On the Record (2020) 99%

Becca Haydu courtesy of Sundance Institute

(Photo by Becca Haydu courtesy of Sundance Institute)

Distributor: HBO Max

Although Kirby Dick and Amy Ziering’s documentary On the Record may have first caught the national spotlight after the departure of one of its top producers and a distributor, they bounced back at the Sundance Film Festival with a rapturous premiere screening. Their movie follows Drew Dixon as she recounts in vivid detail the night Russell Simmons assaulted her and processes the impact it eventually left on her career, wrestling with the pressure of coming forward in the wake of the #MeToo era. Her story was later painfully corroborated by several women who Simmons also harassed or assaulted. Beandrea July wrote in The Hollywood Reporter, “The overall result is an intimate look at what is at stake when rape victims decide whether or not to tell their stories.”

Welcome to Chechnya (2020) 100%

Courtesy of Sundance Institute

(Photo by Courtesy of Sundance Institute)

Distributor: HBO

David France heads to closed-off Chechnya to meet the LGBTQ activists bravely combating the government-sanctioned violence against their community and helping others escape almost certain death. The documentary captures their struggle against the persecution of LGBTQ individuals and anyone seen supporting them, as the international press is shut out and the Russian government turns a blind eye to the carnage. Alonso Duralde of The Wrap called the film “a chilling examination of both the brutality that the Chechen LGBT community is forced to face on a daily basis and the difficulty of leaving the country for peace and safety.”

The Painter and the Thief (2020) 96%

Barbora Kysilkova courtesy of Sundance Institute

(Photo by Barbora Kysilkova courtesy of Sundance Institute)

Distributor: N/A

After two of Barbora Kysilkova’s paintings are stolen from an art gallery in Oslo, the artist approaches one of the men accused of stealing them, Karl-Bertil Nordland, and offers to paint his portrait in the hopes of learning where her still-missing paintings may have gone. Instead, the two strike up an unlikely friendship over several years. Benjamin Ree’s The Painter and the Thief won the World Cinema Documentary Special Jury Award for Creative Storytelling at the Sundance Awards on Saturday. Esther Zuckerman said in Thrillist, “Norwegian documentary filmmaker Ree paints a remarkable portrait of two lives that become intertwined.”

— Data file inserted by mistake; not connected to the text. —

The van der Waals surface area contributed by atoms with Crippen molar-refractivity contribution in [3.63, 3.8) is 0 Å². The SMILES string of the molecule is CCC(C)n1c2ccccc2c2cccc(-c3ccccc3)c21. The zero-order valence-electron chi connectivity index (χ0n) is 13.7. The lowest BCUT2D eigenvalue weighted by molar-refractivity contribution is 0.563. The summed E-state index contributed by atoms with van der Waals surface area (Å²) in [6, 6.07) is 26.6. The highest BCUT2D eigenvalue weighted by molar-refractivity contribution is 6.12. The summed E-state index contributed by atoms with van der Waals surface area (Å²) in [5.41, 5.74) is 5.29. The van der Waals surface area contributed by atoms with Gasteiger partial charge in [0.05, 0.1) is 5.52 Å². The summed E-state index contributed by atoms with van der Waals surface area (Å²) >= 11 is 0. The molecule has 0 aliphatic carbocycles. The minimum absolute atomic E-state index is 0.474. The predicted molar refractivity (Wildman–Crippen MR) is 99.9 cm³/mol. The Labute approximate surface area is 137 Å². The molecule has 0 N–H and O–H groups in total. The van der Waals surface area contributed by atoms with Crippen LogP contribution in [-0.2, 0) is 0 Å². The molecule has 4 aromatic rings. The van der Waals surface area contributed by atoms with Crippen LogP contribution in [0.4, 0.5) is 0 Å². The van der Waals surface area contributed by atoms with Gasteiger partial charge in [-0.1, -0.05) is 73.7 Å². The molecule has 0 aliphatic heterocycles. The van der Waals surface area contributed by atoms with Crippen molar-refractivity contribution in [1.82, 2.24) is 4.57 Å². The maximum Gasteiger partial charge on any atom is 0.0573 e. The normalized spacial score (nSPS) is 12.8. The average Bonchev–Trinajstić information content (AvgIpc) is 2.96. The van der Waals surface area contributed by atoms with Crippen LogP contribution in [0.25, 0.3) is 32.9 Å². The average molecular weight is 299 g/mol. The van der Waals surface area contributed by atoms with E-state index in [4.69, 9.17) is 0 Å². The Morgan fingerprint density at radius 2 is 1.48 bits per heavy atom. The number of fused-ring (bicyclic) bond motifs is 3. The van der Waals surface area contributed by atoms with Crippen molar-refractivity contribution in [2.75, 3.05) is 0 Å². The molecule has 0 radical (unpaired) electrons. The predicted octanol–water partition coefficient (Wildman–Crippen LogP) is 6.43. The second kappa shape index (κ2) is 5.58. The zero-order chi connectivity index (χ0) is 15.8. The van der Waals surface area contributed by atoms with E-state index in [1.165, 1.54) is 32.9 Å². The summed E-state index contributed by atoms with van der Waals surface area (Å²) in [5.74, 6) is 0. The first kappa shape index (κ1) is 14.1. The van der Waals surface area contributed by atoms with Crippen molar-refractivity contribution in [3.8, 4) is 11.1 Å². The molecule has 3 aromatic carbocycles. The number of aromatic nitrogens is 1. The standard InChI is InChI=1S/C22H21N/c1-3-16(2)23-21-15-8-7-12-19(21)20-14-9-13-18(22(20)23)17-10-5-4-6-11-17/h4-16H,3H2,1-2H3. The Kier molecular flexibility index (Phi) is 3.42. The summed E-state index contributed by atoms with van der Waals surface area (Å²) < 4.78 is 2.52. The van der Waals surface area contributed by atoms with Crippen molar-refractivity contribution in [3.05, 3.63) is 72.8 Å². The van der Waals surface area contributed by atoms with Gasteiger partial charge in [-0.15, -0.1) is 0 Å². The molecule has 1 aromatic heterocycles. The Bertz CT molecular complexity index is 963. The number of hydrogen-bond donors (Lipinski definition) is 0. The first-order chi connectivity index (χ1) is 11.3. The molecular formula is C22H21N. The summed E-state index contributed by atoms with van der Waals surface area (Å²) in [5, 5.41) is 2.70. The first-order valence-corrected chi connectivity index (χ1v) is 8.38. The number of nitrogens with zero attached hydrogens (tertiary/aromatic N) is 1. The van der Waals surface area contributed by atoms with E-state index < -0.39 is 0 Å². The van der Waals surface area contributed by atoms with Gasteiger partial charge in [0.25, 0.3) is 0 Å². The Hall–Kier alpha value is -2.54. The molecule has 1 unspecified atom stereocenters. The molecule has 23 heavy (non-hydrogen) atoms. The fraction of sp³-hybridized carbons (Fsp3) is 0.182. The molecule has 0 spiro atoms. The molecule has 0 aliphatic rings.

The Fight (2020) 99%

Sabrina Lantos courtesy of Sundance Institute

(Photo by Sabrina Lantos courtesy of Sundance Institute)

Distributor: Magnolia Pictures

Co-directors Elyse Steinberg, Josh Kriegman, and Eli Despres reunite after their first project together, Weiner, to film the ongoing saga of what it’s like to be an ACLU lawyer in the Age of Trump. It’s a behind-the-scenes look at headlines and the high-stakes battles for freedom behind closed doors. The film won the U.S. Documentary Special Jury Award for Social Impact Filmmaking at the Sundance awards ceremony. Kate Erbland wrote in Indiewire, “The unfussy stuff, the human stuff, is what works best, both for The Fight and the very people it follows.”

Feels Good Man (2020) 96%

Christian Bruno courtesy of Sundance Institute

(Photo by Christian Bruno courtesy of Sundance Institute)

Distributor: N/A

First-time filmmaker Arthur Jones follows the riveting transformation of the viral Internet character Pepe the Frog from an innocent comic figure to a symbol for internet trolls and the far right. Pepe’s creator, Matt Furie, now wants him back, but is it too late to save the frog’s reputation on the internet? Feels Good Man explores the unruly nature of internet meme culture and reveals how few rights creators have over their creations once they’re online. Jones won the U.S. Documentary Special Jury Award for Emerging Filmmaker. Angie Han of Mashable wrote, “Jones demonstrates an insatiable curiosity about his subject, speaking with everyone from a former Trump campaign insider to a collector of Rare Pepes to an expert on the occult.”

Collective (Colectiv) (2020) 99%

Courtesy of Sundance Institute

(Photo by Courtesy of Sundance Institute)

Distributor: Magnolia Pictures

As one of the standouts in the festival’s Spotlight section, Collective remained a must-see title, as director Alexander Nanau documents the step-by-step unfolding of a tragedy with in-depth details and breathtaking footage. After a devastating fire at a night club killed many and seriously injured several dozens more, investigative reporters discovered the government blocked survivors from life-saving treatments and covered up health code violations that led to the loss of several more lives. The harrowing account raises questions about who should be held accountable, if anyone will be at all. Vikram Murthi wrote for The Film Stage, “Collective sports a procedural-like pace that keeps the information legible and the action linear. It doesn’t preclude a lighthearted touch nor get bogged down in misery to underline its points.”